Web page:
Seeing Australia on the clear and sunny horizon, there was no doubt about it – there was definitely a strong sense of coming home. (I still call Australia Home). I was glad to have chosen Bundaberg as the port of entry rather than Brisbane, with its busy shipping channels and shallow waters; just a straight and easy entry, and the sense of completion, of closing the circle where I began the solo part of my circumnavigation.
Arriving mid-afternoon on 30th July, with a gentle 5 knot breeze gave me plenty of time to savour the moment and feel a few twinges of emotion. The predominant feeling is of gratitude. There are so many things to be grateful for. Luck is probably the biggest. I have seen so many others on the wrong side of it, with engine failure, a broken mast, grounding on a reef, or with major health issues.
I’m grateful that my health held together, that Shanti held together, both of us through some very testing times. Not everyone with this same dream gets the opportunity to pursue it. Not everyone gets to complete it. I was definitely one of the lucky ones.
|Son-in-law, Dr Andrew Watkins, has been keeping records of my track.|
And so it’s done! Now, I’m back.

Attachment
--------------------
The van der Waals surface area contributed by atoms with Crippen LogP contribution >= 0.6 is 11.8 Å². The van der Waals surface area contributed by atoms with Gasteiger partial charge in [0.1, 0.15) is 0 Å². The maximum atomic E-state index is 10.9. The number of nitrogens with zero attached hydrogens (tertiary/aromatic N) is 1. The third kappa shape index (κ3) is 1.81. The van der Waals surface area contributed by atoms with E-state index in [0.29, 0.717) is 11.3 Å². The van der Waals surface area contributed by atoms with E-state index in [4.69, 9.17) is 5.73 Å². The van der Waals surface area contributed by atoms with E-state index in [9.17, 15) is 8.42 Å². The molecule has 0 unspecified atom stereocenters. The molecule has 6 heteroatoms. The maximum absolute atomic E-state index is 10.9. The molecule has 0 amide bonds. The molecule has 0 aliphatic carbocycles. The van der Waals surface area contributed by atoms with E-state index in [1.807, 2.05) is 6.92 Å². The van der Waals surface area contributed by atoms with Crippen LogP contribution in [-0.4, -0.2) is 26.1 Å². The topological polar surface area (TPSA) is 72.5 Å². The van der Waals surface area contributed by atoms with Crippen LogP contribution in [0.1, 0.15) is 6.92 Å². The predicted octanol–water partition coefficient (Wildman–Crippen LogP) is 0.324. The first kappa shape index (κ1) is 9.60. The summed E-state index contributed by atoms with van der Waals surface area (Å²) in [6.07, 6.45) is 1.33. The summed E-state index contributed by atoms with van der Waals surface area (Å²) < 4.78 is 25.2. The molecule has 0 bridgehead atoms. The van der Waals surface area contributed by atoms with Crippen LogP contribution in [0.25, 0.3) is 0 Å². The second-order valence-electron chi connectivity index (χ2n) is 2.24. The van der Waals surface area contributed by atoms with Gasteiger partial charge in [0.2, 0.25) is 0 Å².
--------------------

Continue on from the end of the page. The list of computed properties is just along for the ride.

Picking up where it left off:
There was no grand finale when I arrived, no brass band, no flag waving, no cheering crowds, no cameras, in fact, no-one at all to welcome me back to Australia, which I was glad of. There were plenty of virtual congratulations on social media and a few phone calls, which was more than enough. I had lunch up at the local pub with good friends from Melbourne, Ray and Di, who just happened to be camping nearby.
My achievement was embarrassingly announced at the regular Friday night cruisers’ BBQ, a toast was raised by a bunch of strangers, and then forgotten. Where I have been in the past three and a half years is incomprehensible to most people, myself included.
It’s interesting how quickly thoughts of my journey fade into the shadowy past to join the storehouse of memories, which, like photos, can be visited from time to time, but no longer have any reality. Now, it’s just another day, and I am here, the only place I can ever be.
|The kangaroos are still here, as encountered on the "Walk to Wateva", only "Wateva", like most others, is up North.|
A few days after my father’s 100th birthday celebration, my sister asked him if he had enjoyed it, to which he replied, “to be honest, I have forgotten it.” This may have been the common amnesia of age, or perhaps his second childhood has him more centred in the present moment, a place, or rather, a state of being, which I actively cultivated at sea.
So what next? Tomorrow, I fly down to Melbourne to see family and friends and to attend to the various things that have been ignored. Shanti will rest quietly here in Bundaberg Marina and await my return. After that I will take advantage of the changing winds to sail slowly south, taking more time this time, to smell the roses.